The financial struggles experienced by the automotive industries exposes a much deeper and structural problem in our economy. Our dependence on foreign supplies, energy and finance (thanks to free trade) has made the US vulnerable to these fluctuations in the economy. Now rather than giving up on capitalism and free market ideals, we should educate our workforce and adapt to a more flexible economy. By supporting a flexible and educated workforce we will mitigate the effects of the current and future financial (and automotive) crisis.
Will the Big 3 ever become green??
November 17, 2008
The X-Prize is a recently-set up foundation that seeks to entice companies, organizations and start-ups to research and develop new technologies to tackle our most pressing issues. One of these prices is the Automotive X Prize which has a $10 million prize. Surprisingly, no big car maker has entered the contest, even though most of these companies are pursuing and developing their own energy efficient vehicles that would probably meet the X Prize criteria.
According to the following article (New Scientist Technology Blog, large companies such as GM, Ford and Chrysler have failed to enter the race even though progress is being made in the field of fuel efficient cars. Some bloggers and news reporters argue that these large corporations are holding out from the contest to wait and see the types of technologies that are innovated. From there they could sweep in and buyout some of the better technologies.
Others believe that they will hold out until the end (if they actually enter), to not force its competitors to enter as well. I personally believe that one of the reasons they are not getting involved is to prevent small start ups (with fewer resources) from being discouraged and dropping out. By not entering the race, they are allowing different ideas and technologies to develop, which in the end they may examine and buy out. It's a smart move for both the start up companies and the large corporations.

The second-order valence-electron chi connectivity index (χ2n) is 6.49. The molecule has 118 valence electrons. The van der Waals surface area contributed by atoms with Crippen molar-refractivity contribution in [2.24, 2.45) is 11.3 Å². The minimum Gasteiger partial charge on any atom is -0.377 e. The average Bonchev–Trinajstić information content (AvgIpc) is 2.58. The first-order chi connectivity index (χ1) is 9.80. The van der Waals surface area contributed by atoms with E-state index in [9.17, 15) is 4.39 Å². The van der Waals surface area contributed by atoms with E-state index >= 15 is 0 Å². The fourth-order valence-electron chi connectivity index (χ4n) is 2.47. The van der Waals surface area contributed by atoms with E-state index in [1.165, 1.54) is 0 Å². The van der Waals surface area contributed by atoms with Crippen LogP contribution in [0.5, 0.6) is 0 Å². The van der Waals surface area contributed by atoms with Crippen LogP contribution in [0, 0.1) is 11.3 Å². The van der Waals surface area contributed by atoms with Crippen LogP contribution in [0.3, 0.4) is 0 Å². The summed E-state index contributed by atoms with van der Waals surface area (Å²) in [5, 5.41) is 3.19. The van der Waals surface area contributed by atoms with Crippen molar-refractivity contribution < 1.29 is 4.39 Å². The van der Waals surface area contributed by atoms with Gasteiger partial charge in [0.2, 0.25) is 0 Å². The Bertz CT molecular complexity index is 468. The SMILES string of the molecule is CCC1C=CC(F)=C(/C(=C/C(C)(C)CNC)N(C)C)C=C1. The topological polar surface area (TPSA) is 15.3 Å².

November 15, 2008
PPP: Possible Protectionist Policies?
The recent economic and financial crisis points to the demise and downfall of two of America's longest and most profitable companies: GM and Ford (Reuters-GM and Ford Losses). In normal market conditions, these companies would fail and the share of the market would be taken by a more competitive and more efficiently run company. Yet seeing recent developments in the Congress-fueled bail-out, we may see Ford and GM survive this recession (but barely).
It seems awfully ironic that the United States government is backing a bill that is clearly in line with protectionist policies, something which they have rallied against since the post-Great Depression era. Implementing this bail-out to support financial firms, insurance companies and possibly car companies is entirely contradictory to the pure capitalist mentality that the US is known for. It would have been unimaginable merely two years ago that the government would intervene so drastically in the financial and subsidiary markets to somehow revive our failing economy. And although many Americans feel that this is necessary, others (mainly around the world) are distressed and outraged that America could somehow ignore or throw away its own free trade beliefs in the face of a short-term recession.